Statistical judgement is the process in which conclusions are drawn about the probability of various hypotheses being correct, based upon the information available to us as well as inferences made using previous knowledge to bridge the gap of any uncertainties (Morsanyi, Primi, Cheisi and Handley, 2009). Our judgement of the likeliness of one hypothesis being higher than another is such that easily changes in the light of new evidence or the appearance of reasons to reject previous evidence; a concept manifested in Bayes’ Theorem. However, much research into judgement and decision making has identified the high frequency at which errors are made by either interpreting events in an overly deterministic way or over emphasis on the uncertain. Morsanyi et al. offer the suggestion that this may be the result of a failure to integrate the two contradicting ideas behind probability: that one event is essentially unpredictable, while in the long run a reoccurring pattern may be identified. For example, the gambler’s fallacy, or the negative recency effect (Cohen, 1960) offers an example of overly deterministic interpretations of random events. When under situations with constraints in time, information or cognitive freedom, we invite inference into our decision making through the use of seemingly rational heuristics which exploit the physical and social environment (Chase, Hertwig and Gigerenzer, 1998). Unfortunately, these cognitive shortcuts are subject to bias and often lead to ultimately incorrect decision making. This discussion will describe some of the heuristics and biases commonly used, and to provide evidence which attempts to offer reasons behind how and when these errors of statistical judgement occur.
    The hardest part is actually fitting your essay within the word limit. It takes practice to condense your writing down to present the information efficiently.



    What is your timetable like?
    Pretty flexible. I essentially have a four day week, each day having 2-4 hours of lectures with the occasional tutorial thrown in. It's pretty independent in terms of the work that you do. This gives you plenty of time to work on your employability through volunteering, work experience, getting involved in departmental research etc. This naturally changes from year to year. In my third year most of my time will be taken up by the dissertation, lectures and essays due every week.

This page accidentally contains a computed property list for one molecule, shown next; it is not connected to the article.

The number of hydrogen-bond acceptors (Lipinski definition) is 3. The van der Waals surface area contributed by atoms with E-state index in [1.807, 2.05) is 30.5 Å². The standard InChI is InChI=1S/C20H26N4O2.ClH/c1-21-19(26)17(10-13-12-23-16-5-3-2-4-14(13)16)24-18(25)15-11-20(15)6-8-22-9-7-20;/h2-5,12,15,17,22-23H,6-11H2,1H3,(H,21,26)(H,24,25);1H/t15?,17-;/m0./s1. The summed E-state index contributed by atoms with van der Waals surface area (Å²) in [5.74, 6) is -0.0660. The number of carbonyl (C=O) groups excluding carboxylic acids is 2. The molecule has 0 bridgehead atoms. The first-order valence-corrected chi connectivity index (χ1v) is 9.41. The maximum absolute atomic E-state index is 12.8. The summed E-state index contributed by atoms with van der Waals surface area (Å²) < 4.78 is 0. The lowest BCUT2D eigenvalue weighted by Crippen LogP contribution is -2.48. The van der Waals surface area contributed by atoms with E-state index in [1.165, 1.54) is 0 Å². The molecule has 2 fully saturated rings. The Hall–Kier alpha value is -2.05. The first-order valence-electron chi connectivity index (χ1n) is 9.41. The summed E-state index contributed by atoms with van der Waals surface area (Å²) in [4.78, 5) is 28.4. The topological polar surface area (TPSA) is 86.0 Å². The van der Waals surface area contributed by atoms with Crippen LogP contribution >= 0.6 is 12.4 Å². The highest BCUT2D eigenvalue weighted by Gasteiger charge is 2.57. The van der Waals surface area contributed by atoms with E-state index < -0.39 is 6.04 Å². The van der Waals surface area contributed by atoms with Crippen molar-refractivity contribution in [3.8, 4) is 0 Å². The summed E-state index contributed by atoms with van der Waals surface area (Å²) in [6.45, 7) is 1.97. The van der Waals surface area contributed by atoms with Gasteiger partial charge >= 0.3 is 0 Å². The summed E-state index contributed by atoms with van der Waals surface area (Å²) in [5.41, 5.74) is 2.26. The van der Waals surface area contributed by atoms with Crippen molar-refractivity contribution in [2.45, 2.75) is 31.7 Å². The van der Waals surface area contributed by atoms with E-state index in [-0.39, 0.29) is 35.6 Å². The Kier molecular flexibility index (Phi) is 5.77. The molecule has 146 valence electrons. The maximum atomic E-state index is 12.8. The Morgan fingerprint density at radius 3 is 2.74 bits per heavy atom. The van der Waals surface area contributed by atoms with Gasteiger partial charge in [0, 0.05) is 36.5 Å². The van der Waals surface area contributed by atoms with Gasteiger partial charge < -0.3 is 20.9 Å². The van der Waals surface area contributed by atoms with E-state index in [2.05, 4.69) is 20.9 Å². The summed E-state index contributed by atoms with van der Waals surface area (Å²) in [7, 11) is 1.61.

What are lab reports?
    Essentially, you have to write a research paper. This would include an abstract, an introduction, a methods section, a results section, analysis and a discussion. You typically conduct an experiment with your year group and you are given the results to analyse and a general topic and asked to produce a piece of coursework ~2000-3000 words long. You tend to do about 3 or 4 of them per year.



    How much work do you do?
    This year (second year) I have had:
    Six essays
    Three lab reports
    Three statistics assignments
    And finally, summer exams.


    Do you have to do a lot of reading?
    Yeah. After each lecture we're generally given at least 3-5 papers to read, a few chapters in a book perhaps. This can take up a lot of your time.


    What are the exams like?
    They tend to be essay based and around two hours long. You often have your choice of questions. Here are a few examples from past papers:

    (Original post by Exam)
    1. H. Lau (Lau, in press; Lau & Passingham, 2006) claims that many reported results on the neural correlates of consciousness "may reflect differences in performance, rather than perceptual consciousness". Discuss this argument with reference to empirical studies.

    2. Compare the visuomotor transformation and planning-control accounts of optic ataxia. What evidence supports each theory?

    3. What are the implications of blindsight for theories of visual cognition?

    4. Can Kelley’s covariation model satisfactorily account for how people make attributions in everyday life?

    5. Discuss whether evolutionary psychology offers a useful way of understanding human behavior by critically presenting one psychological study that has been conducted within an evolutionary framework.
    Do you have Multiple Choice exams? If so, what are they like?
    If you have MCQ exams, they will probably only be in your first year.

    They include things like:

    A likely cause of Korsakoff's Syndrome is:
    A: Alcohol dependency or poor diet
    B: Stroke to the right parietal lobe
    C: Poor grouping of object variables
    D: Epilepsy

    or things like

    Transfer-appropriate processing is a model of memory:
    A: That suggests the most important determinant of memory is how extensively information is encoded or processed when it is first received
    B: That suggests new experiences change people's overall knowledge base, altering their understanding of the world.
    C: That suggests the critical determinant of memory is how the encoding process matches up with what is ultimately retrieved.
    D: In which information must pass through three stages in order to become embedded in memory.

    They tend not to be like:

    Corbett 1980 did what?
    A: Blah
    B: Blah
    etc



    Do you have time to socialise with your timetable and workload?